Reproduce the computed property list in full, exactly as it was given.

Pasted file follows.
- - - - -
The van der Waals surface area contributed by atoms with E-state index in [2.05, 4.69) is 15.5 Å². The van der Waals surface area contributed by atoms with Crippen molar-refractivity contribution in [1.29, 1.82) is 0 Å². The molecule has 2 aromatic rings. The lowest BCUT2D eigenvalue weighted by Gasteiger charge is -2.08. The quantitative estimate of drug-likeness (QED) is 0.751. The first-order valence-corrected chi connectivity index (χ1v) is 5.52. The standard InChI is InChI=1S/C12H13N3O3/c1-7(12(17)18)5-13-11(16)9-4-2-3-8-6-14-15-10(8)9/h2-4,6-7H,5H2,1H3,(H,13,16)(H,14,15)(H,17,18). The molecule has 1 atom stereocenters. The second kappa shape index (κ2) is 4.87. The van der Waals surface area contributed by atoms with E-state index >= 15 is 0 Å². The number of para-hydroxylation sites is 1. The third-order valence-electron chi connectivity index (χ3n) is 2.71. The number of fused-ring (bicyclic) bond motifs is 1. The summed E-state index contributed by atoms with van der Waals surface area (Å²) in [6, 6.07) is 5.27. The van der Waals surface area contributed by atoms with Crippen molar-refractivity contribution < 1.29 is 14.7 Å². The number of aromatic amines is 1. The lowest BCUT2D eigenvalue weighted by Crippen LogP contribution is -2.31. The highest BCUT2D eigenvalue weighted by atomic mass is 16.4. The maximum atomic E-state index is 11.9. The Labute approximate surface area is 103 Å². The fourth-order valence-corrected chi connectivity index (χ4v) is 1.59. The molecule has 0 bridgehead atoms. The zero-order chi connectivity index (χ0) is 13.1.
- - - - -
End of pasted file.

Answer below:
The van der Waals surface area contributed by atoms with E-state index in [2.05, 4.69) is 15.5 Å². The van der Waals surface area contributed by atoms with Crippen molar-refractivity contribution in [1.29, 1.82) is 0 Å². The molecule has 2 aromatic rings. The lowest BCUT2D eigenvalue weighted by Gasteiger charge is -2.08. The quantitative estimate of drug-likeness (QED) is 0.751. The first-order valence-corrected chi connectivity index (χ1v) is 5.52. The standard InChI is InChI=1S/C12H13N3O3/c1-7(12(17)18)5-13-11(16)9-4-2-3-8-6-14-15-10(8)9/h2-4,6-7H,5H2,1H3,(H,13,16)(H,14,15)(H,17,18). The molecule has 1 atom stereocenters. The second kappa shape index (κ2) is 4.87. The van der Waals surface area contributed by atoms with E-state index >= 15 is 0 Å². The number of para-hydroxylation sites is 1. The third-order valence-electron chi connectivity index (χ3n) is 2.71. The number of fused-ring (bicyclic) bond motifs is 1. The summed E-state index contributed by atoms with van der Waals surface area (Å²) in [6, 6.07) is 5.27. The van der Waals surface area contributed by atoms with Crippen molar-refractivity contribution < 1.29 is 14.7 Å². The number of aromatic amines is 1. The lowest BCUT2D eigenvalue weighted by Crippen LogP contribution is -2.31. The highest BCUT2D eigenvalue weighted by atomic mass is 16.4. The maximum atomic E-state index is 11.9. The Labute approximate surface area is 103 Å². The fourth-order valence-corrected chi connectivity index (χ4v) is 1.59. The molecule has 0 bridgehead atoms. The zero-order chi connectivity index (χ0) is 13.1.